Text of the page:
pool0 output shape:      (1, 6, 14, 14)
conv1 output shape:      (1, 16, 10, 10)
pool1 output shape:      (1, 16, 5, 5)
dense0 output shape:     (1, 120)
dense1 output shape:     (1, 84)
dense2 output shape:     (1, 10)


We can see that the height and width of the input in the convolutional layer block is reduced, layer by layer. The convolutional layer uses a kernel with a height and width of 5 to reduce the height and width by 4, while the pooling layer halves the height and width, but the number of channels increases from 1 to 16. The fully connected layer reduces the number of outputs layer by layer, until the number of image classes becomes 10.

## 5.6.2. Data Acquisition and Training¶

Now, we will experiment with the LeNet model. We still use Fashion-MNIST as the training data set since the problem is rather more difficult than OCR (even in the 1990s the error rates were in the 1% range).

In [3]:

batch_size = 256


Since convolutional networks are significantly more expensive to compute than multilayer perceptrons we recommend using GPUs to speed up training. Time to introduce a convenience function that allows us to detect whether we have a GPU: it works by trying to allocate an NDArray on gpu(0), and use gpu(0) if this is successful. Otherwise, we catch the resulting exception and we stick with the CPU.

In [4]:

def try_gpu():  # This function has been saved in the d2l package for future use.
try:
ctx = mx.gpu()
_ = nd.zeros((1,), ctx=ctx)
except mx.base.MXNetError:
ctx = mx.cpu()
return ctx

ctx = try_gpu()
ctx

Out[4]:

gpu(0)


Accordingly, we slightly modify the evaluate_accuracy function described when implementing the SoftMax from scratch. Since the data arrives in the CPU when loading we need to copy it to the GPU before any computation can occur. This is accomplished via the as_in_context function described in the GPU Computing section. Note that we accumulate the errors on the same device as where the data eventually lives (in acc). This avoids intermediate copy operations that would destroy performance.

In [5]:

# This function has been saved in the d2l package for future use. The function will be gradually improved.
# Its complete implementation will be discussed in the "Image Augmentation" section.
def evaluate_accuracy(data_iter, net, ctx):
acc_sum, n = nd.array([0], ctx=ctx), 0
for X, y in data_iter:
# If ctx is the GPU, copy the data to the GPU.
X, y = X.as_in_context(ctx), y.as_in_context(ctx).astype('float32')
acc_sum += (net(X).argmax(axis=1) == y).sum()
n += y.size
return acc_sum.asscalar() / n


Just like the data loader we need to update the training function to deal with GPUs. Unlike train_ch3 <../chapter_deep-learning-basics/softmax-regression-scratch.md>__ we now move data prior to computation.

In [6]:

# This function has been saved in the d2l package for future use.
def train_ch5(net, train_iter, test_iter, batch_size, trainer, ctx,
num_epochs):
print('training on', ctx)
loss = gloss.SoftmaxCrossEntropyLoss()
for epoch in range(num_epochs):
train_l_sum, train_acc_sum, n, start = 0.0, 0.0, 0, time.time()
for X, y in train_iter:
X, y = X.as_in_context(ctx), y.as_in_context(ctx)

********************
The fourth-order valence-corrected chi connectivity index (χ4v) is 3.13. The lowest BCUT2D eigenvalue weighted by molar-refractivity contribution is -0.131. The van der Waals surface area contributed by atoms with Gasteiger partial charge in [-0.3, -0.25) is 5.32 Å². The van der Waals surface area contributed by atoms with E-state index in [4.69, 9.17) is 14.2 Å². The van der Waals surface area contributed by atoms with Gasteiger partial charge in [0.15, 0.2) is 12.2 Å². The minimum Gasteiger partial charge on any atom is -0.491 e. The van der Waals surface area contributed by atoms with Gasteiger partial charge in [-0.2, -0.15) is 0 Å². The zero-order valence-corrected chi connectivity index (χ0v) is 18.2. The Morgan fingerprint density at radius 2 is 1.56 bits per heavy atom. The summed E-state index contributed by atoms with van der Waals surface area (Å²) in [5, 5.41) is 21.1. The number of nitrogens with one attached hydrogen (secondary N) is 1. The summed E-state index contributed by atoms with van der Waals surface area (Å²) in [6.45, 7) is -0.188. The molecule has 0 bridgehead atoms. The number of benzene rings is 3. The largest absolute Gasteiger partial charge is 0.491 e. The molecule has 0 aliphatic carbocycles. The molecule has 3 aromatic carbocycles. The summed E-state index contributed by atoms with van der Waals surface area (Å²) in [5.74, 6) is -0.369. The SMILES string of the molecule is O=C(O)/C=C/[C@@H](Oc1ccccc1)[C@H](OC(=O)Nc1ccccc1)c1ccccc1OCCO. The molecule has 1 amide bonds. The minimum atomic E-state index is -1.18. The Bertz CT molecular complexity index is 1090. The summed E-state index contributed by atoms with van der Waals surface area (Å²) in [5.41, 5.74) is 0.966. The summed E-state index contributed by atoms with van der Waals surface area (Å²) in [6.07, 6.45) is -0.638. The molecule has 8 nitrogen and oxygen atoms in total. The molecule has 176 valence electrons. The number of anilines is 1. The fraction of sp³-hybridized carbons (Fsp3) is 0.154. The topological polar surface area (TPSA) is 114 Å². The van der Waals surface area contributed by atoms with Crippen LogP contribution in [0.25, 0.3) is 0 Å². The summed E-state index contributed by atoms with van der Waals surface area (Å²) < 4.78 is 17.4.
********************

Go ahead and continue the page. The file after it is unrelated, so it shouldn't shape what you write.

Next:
y_hat = net(X)
l = loss(y_hat, y).sum()
l.backward()
trainer.step(batch_size)
y = y.astype('float32')
train_l_sum += l.asscalar()
train_acc_sum += (y_hat.argmax(axis=1) == y).sum().asscalar()
n += y.size
test_acc = evaluate_accuracy(test_iter, net, ctx)
print('epoch %d, loss %.4f, train acc %.3f, test acc %.3f, '
'time %.1f sec'
% (epoch + 1, train_l_sum / n, train_acc_sum / n, test_acc,
time.time() - start))


We initialize the model parameters on the device indicated by ctx, this time using Xavier. The loss function and the training algorithm still use the cross-entropy loss function and mini-batch stochastic gradient descent.

In [7]:

lr, num_epochs = 0.9, 5
net.initialize(force_reinit=True, ctx=ctx, init=init.Xavier())
trainer = gluon.Trainer(net.collect_params(), 'sgd', {'learning_rate': lr})
train_ch5(net, train_iter, test_iter, batch_size, trainer, ctx, num_epochs)

training on gpu(0)
epoch 1, loss 2.3196, train acc 0.100, test acc 0.100, time 2.4 sec
epoch 2, loss 2.2979, train acc 0.115, test acc 0.275, time 2.0 sec
epoch 3, loss 1.2638, train acc 0.496, test acc 0.682, time 1.9 sec
epoch 4, loss 0.8286, train acc 0.674, test acc 0.713, time 1.9 sec
epoch 5, loss 0.6941, train acc 0.727, test acc 0.757, time 1.9 sec


## 5.6.3. Summary¶

• A convolutional neural network (in short, ConvNet) is a network using convolutional layers.
• In a ConvNet we alternate between convolutions, nonlinearities and often also pooling operations.
• Ultimately the resolution is reduced prior to emitting an output via one (or more) dense layers.
• LeNet was the first successful deployment of such a network.

## 5.6.4. Problems¶

1. Replace the average pooling with max pooling. What happens?
2. Try to construct a more complex network based on LeNet to improve its accuracy.
• Adjust the convolution window size.
• Adjust the number of output channels.
• Adjust the activation function (ReLu?).
• Adjust the number of convolution layers.
• Adjust the number of fully connected layers.
• Adjust the learning rates and other training details (initialization, epochs, etc.)
3. Try out the improved network on the original MNIST dataset.
4. Display the activations of the first and second layer of LeNet for different inputs (e.g. sweaters, coats).

## 5.6.5. References¶

[1] LeCun, Y., Bottou, L., Bengio, Y., & Haffner, P. (1998). Gradient-based learning applied to document recognition. Proceedings of the IEEE, 86(11), 2278-2324.